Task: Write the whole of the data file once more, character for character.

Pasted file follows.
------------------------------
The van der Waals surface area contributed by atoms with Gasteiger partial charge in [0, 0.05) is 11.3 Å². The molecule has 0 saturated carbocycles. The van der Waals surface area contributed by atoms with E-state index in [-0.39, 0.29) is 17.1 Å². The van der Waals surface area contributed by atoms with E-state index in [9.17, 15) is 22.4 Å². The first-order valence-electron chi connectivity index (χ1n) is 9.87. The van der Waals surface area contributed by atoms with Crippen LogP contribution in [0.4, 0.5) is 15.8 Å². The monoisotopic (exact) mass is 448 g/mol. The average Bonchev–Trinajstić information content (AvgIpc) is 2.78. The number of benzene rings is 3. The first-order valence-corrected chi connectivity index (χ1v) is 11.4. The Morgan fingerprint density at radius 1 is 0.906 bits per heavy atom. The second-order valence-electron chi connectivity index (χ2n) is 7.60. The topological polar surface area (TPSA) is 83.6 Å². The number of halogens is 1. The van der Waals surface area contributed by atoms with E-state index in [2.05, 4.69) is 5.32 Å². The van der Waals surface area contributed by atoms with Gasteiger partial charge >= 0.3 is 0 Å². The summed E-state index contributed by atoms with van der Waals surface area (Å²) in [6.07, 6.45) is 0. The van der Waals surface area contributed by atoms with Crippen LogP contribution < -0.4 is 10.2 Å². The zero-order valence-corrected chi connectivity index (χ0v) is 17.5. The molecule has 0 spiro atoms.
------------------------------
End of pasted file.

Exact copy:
The van der Waals surface area contributed by atoms with Gasteiger partial charge in [0, 0.05) is 11.3 Å². The molecule has 0 saturated carbocycles. The van der Waals surface area contributed by atoms with E-state index in [-0.39, 0.29) is 17.1 Å². The van der Waals surface area contributed by atoms with E-state index in [9.17, 15) is 22.4 Å². The first-order valence-electron chi connectivity index (χ1n) is 9.87. The van der Waals surface area contributed by atoms with Crippen LogP contribution in [0.4, 0.5) is 15.8 Å². The monoisotopic (exact) mass is 448 g/mol. The average Bonchev–Trinajstić information content (AvgIpc) is 2.78. The number of benzene rings is 3. The first-order valence-corrected chi connectivity index (χ1v) is 11.4. The Morgan fingerprint density at radius 1 is 0.906 bits per heavy atom. The second-order valence-electron chi connectivity index (χ2n) is 7.60. The topological polar surface area (TPSA) is 83.6 Å². The number of halogens is 1. The van der Waals surface area contributed by atoms with E-state index in [2.05, 4.69) is 5.32 Å². The van der Waals surface area contributed by atoms with Gasteiger partial charge >= 0.3 is 0 Å². The summed E-state index contributed by atoms with van der Waals surface area (Å²) in [6.07, 6.45) is 0. The van der Waals surface area contributed by atoms with Crippen LogP contribution < -0.4 is 10.2 Å². The zero-order valence-corrected chi connectivity index (χ0v) is 17.5. The molecule has 0 spiro atoms.